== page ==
American Colloid Company's high-quality Volclay® bentonite is mined from shallow
deposits, which occur over a broad area of the western United States.
Based on past mining experience and knowledge of surrounding underground strata, exploration crews continually locate and evaluate these deposits through test drilling.
Deposits are generally comprised of several layers and types of bentonite. Each has valuable but somewhat different properties suited to bentonite's various uses.
When a future mine site is selected, American Colloid Company's environmental specialists conduct vegetation, hydrology, soils and wildlife studies. These studies enable our reclamation team to work with area farmers and ranchers in enhancing their lands. New ponds have been added for grazing livestock, drainage patterns have improved and vegetation has grown where little had grown before.
Once permits have been secured, mining is conducted through a process known as ongoing reclamation. Using this technique, topsoil and subsoil are sequentially replaced as each new series of mine pits is opened. These shallow pits--typically measuring one to two acres in size--are opened with the aid of heavy earth-moving equipment. As the overburden--or the layer of soil directly over the bentonite--is exposed, bull dozers and scrapers work together to uncover the bentonite beds. When a pit is fully exposed, final samples are tested to ensure clay quality. A grid is also established to isolate specific clay types within a particular pit.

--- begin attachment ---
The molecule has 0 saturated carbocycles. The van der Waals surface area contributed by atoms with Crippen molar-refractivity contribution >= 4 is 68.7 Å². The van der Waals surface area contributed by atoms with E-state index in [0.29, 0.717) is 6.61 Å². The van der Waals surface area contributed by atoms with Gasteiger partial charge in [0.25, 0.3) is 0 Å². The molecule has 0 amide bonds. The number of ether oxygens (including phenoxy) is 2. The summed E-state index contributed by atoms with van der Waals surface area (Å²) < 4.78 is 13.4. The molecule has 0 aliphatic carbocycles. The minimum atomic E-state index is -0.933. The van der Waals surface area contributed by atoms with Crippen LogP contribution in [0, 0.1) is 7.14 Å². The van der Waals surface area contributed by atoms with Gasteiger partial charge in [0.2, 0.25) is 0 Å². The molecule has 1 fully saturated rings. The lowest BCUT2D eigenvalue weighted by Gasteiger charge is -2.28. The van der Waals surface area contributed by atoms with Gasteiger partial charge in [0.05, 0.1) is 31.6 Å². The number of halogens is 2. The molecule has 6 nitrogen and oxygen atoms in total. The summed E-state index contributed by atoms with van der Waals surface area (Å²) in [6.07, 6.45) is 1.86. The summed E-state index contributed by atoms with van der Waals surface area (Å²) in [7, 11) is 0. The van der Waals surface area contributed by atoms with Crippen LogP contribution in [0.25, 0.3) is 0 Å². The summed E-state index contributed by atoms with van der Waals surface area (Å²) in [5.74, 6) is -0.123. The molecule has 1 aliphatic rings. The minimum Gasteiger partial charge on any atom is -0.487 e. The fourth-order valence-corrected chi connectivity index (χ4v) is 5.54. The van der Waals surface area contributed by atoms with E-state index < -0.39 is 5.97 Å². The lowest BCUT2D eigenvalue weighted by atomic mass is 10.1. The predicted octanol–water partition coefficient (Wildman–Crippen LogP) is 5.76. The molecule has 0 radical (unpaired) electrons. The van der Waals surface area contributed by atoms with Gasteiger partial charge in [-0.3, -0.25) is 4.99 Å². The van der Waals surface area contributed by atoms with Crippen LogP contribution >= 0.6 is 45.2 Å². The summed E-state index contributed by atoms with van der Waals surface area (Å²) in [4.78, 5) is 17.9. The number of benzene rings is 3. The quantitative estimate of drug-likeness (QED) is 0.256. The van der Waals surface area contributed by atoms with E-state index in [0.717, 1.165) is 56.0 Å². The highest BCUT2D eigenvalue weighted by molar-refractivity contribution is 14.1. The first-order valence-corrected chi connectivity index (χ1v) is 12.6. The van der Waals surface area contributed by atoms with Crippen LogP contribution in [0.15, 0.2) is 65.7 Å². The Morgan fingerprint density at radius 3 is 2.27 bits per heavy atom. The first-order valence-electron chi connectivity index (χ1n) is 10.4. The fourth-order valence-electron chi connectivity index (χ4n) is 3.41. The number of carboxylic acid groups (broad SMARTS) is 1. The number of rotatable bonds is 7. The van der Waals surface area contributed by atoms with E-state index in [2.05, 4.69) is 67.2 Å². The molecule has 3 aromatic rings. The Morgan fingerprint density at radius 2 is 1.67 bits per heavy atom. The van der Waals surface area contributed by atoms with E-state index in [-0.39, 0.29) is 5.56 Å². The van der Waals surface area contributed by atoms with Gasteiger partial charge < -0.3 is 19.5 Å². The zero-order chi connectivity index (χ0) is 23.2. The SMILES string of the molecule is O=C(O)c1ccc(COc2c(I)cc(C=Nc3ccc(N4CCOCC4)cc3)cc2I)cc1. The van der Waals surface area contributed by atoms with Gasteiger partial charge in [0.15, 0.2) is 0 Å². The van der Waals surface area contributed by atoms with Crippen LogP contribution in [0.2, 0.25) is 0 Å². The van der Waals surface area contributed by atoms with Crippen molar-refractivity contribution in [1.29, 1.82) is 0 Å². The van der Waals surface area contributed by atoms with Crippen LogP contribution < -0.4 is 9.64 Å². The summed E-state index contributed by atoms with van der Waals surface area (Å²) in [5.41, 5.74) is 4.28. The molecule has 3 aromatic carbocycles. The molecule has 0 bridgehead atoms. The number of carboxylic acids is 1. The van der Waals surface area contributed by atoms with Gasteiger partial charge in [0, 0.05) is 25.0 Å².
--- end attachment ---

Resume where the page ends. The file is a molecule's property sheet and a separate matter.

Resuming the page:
As mining progresses, the bentonite is extracted and topsoil and subsoil are sequentially replaced to create a suitable bed for reclamation seeding. When all of the pits have been backfilled, the soil layers are contoured to blend with surrounding topography. In the fall or early spring, American Colloid Company's environmental specialists again enter the field. During this changing of the seasons, native grasses and a nurse crop of wheat are planted to help vegetation and ground cover for smaller animal species re-establish more quickly.
From the mine site, crude clay is hauled to American Colloid Company's processing plants--in the Western region, some are as close as a mile away; others are as far as 60 to 70 miles. Once clay arrives at the plant site, it is segregated by various quality attributes and put into stockpiles. Quality inspectors direct the building and use of these stockpiles to ensure that each remains separate and free of contamination.
In its raw form, bentonite is as much as 30 percent water by weight. Because of this, rotary kilns, fluid bed dryers and other drying equipment reduce this moisture level. The drying process produces a material that is more efficient in subsequent processes of grinding, mixing and screening.
Exacting manufacturing controls at each step ensure end products that will perform uniformly and specifically to customer standards.
American Colloid Company packages its products in a variety of convenient forms, ranging from bags to bulk shipment containers.
Through its sister operations, Ameri-Co Carriers and Nationwide Freight Service, American Colloid Company maintains a fleet of flatbed trailers and vans leased to independent owner/operators to help ensure cost-efficient product transport to customers.